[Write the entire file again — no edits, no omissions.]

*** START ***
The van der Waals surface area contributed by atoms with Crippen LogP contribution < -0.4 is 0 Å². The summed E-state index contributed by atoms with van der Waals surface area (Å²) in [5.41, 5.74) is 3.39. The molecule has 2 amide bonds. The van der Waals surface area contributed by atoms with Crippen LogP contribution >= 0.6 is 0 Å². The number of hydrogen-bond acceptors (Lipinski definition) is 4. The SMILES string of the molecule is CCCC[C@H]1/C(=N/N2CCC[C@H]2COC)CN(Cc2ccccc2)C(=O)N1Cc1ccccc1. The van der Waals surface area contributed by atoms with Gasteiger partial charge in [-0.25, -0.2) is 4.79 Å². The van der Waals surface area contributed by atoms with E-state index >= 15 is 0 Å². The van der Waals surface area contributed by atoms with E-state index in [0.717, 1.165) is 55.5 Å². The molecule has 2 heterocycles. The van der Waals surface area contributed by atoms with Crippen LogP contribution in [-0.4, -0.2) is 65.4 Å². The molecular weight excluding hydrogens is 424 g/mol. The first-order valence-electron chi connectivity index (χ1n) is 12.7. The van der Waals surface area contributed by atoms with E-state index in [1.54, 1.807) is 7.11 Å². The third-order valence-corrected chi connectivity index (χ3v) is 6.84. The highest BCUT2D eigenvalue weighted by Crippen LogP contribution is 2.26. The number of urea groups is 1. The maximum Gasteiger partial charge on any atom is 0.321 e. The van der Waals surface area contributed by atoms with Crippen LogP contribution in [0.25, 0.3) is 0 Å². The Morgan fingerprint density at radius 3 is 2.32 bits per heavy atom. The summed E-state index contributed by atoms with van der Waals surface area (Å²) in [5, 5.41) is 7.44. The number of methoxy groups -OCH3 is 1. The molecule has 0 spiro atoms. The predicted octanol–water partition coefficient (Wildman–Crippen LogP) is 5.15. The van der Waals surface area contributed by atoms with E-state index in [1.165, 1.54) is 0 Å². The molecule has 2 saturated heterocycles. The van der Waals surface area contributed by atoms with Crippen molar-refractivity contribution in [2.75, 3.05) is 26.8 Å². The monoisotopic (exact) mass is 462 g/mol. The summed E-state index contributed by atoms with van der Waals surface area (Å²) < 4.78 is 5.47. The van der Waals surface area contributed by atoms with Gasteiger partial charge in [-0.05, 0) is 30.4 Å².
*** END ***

The van der Waals surface area contributed by atoms with Crippen LogP contribution < -0.4 is 0 Å². The summed E-state index contributed by atoms with van der Waals surface area (Å²) in [5.41, 5.74) is 3.39. The molecule has 2 amide bonds. The van der Waals surface area contributed by atoms with Crippen LogP contribution >= 0.6 is 0 Å². The number of hydrogen-bond acceptors (Lipinski definition) is 4. The SMILES string of the molecule is CCCC[C@H]1/C(=N/N2CCC[C@H]2COC)CN(Cc2ccccc2)C(=O)N1Cc1ccccc1. The van der Waals surface area contributed by atoms with Gasteiger partial charge in [-0.25, -0.2) is 4.79 Å². The van der Waals surface area contributed by atoms with E-state index >= 15 is 0 Å². The van der Waals surface area contributed by atoms with E-state index in [0.717, 1.165) is 55.5 Å². The molecule has 2 heterocycles. The van der Waals surface area contributed by atoms with Crippen LogP contribution in [-0.4, -0.2) is 65.4 Å². The molecular weight excluding hydrogens is 424 g/mol. The first-order valence-electron chi connectivity index (χ1n) is 12.7. The van der Waals surface area contributed by atoms with E-state index in [1.54, 1.807) is 7.11 Å². The third-order valence-corrected chi connectivity index (χ3v) is 6.84. The highest BCUT2D eigenvalue weighted by Crippen LogP contribution is 2.26. The number of urea groups is 1. The maximum Gasteiger partial charge on any atom is 0.321 e. The van der Waals surface area contributed by atoms with Crippen LogP contribution in [0.25, 0.3) is 0 Å². The Morgan fingerprint density at radius 3 is 2.32 bits per heavy atom. The summed E-state index contributed by atoms with van der Waals surface area (Å²) in [5, 5.41) is 7.44. The number of methoxy groups -OCH3 is 1. The molecule has 0 spiro atoms. The predicted octanol–water partition coefficient (Wildman–Crippen LogP) is 5.15. The van der Waals surface area contributed by atoms with E-state index in [1.165, 1.54) is 0 Å². The molecule has 2 saturated heterocycles. The van der Waals surface area contributed by atoms with Crippen molar-refractivity contribution in [2.75, 3.05) is 26.8 Å². The monoisotopic (exact) mass is 462 g/mol. The summed E-state index contributed by atoms with van der Waals surface area (Å²) < 4.78 is 5.47. The van der Waals surface area contributed by atoms with Gasteiger partial charge in [-0.05, 0) is 30.4 Å².